Effective leaders won't just lead their team toward achievement; they will actively work to empower each member of the team by providing excellent tools, guidance, and examples. With stewardship, team members are now able to move towards the group goals — and help others do the same — even when the leader isn't personally overseeing or assisting their work.
Commitment to people's growth
Reaching goals and milestones are important, but to a true servant leader, helping teammates grow and develop is equally essential. Provide an example of a great leader, then start teaching others how to become something similar.
Servant leaders can and should do more than just build a positive environment for their team. By empowering individuals and teams, great leaders can also extend their reach to whole companies, organizations, and even communities. This principle focuses on a commitment to expanding your reach and creating connections to empower people to build meaningful relationships with one another.
Servant leadership vs. alternative leadership styles
Like leaders themselves, management types vary wildly. From my-way-or-the-highway autocratic leaders to highly supportive coaching leaders, everyone seems to have their own leadership style. Six of the most common management styles are:
1. Transformational leadership
This leadership method focuses on creating a unified group, facilitating transformation, and looking toward the future. Transformational leaders are often very inspiring, passionate, excited about new opportunities, and dedicated to helping their team develop their skills and strengths.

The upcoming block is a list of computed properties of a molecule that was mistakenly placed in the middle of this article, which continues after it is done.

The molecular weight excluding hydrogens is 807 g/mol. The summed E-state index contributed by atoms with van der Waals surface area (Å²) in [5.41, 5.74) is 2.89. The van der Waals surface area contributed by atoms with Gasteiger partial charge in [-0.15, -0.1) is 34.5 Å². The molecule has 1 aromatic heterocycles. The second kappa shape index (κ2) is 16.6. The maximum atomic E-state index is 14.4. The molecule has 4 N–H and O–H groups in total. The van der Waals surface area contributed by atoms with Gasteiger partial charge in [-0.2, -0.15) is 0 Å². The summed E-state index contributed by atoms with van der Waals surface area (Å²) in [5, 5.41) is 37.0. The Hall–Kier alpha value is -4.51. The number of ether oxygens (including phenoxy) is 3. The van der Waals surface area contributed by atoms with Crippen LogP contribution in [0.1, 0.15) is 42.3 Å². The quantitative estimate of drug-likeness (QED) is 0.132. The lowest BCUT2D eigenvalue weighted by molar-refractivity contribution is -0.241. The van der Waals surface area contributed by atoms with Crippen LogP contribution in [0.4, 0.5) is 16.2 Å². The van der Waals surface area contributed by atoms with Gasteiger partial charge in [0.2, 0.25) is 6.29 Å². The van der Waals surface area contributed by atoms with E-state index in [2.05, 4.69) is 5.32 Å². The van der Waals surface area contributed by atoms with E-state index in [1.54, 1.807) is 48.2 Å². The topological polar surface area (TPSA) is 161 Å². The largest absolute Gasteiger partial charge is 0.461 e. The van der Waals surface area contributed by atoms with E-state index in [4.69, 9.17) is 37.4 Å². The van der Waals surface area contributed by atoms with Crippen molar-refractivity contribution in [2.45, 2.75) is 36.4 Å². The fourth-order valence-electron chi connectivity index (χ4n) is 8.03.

2. Laissez-faire (delegative) leadership
A delegative leader gives team members much more freedom — in fact, it's basically hands-off leadership. Maybe you'll throw in a quick meeting now and then, but this style is as far away from micromanaging as it gets. This can be very good if you've got a team that you trust to get work done, but more often than not, teams need you to be a little more involved. This is especially true if you are onboarding new employees or introducing changes to your team.
3. Authoritative leadership
These leaders resemble mentors. They have a vision for a future, a plan in place, and the charisma and power to encourage others to follow them toward their goals. Authoritative leaders can be inspiring and motivating, especially if they take the time to understand each team member's unique strengths, weaknesses, and skills. These leaders must be careful to guide team members rather than micromanage them.
4. Autocratic (authoritarian) leadership
Autocratic leaders are very much a "my-way-or-the-highway" setup. In this style, the leader makes all the decisions without waiting to collect input from the rest of the team. While this style can be useful in situations that need tight control and focus, it's not the most effective long-term solution, as authoritarian leaders are more likely to be seen as micromanaging, intimidating, and unapproachable.
5. Managerial (transactional) leadership
Highly structured and very leader-first, the managerial structure revolves around the idea that team members will need outside motivation to reach a goal. As such, many managerial leaders introduce some kind of reward or punishment system to help motivate their team. Managerial leadership styles often rely heavily on tried-and-tested procedures, roles, and routines and may offer less flexible working conditions than you would find under other management styles.
6. Democratic (participative) leadership
Participative leadership involves listening to input and discussion from team members rather than allowing the leader to make all the significant choices in every situation. By involving everyone in decision-making processes, the team is more likely to identify issues and develop useful solutions. Allowing team members greater authority can also positively impact creativity, trust, commitment, collaboration, and communication. This strategy lends itself well to remote and hybrid teams.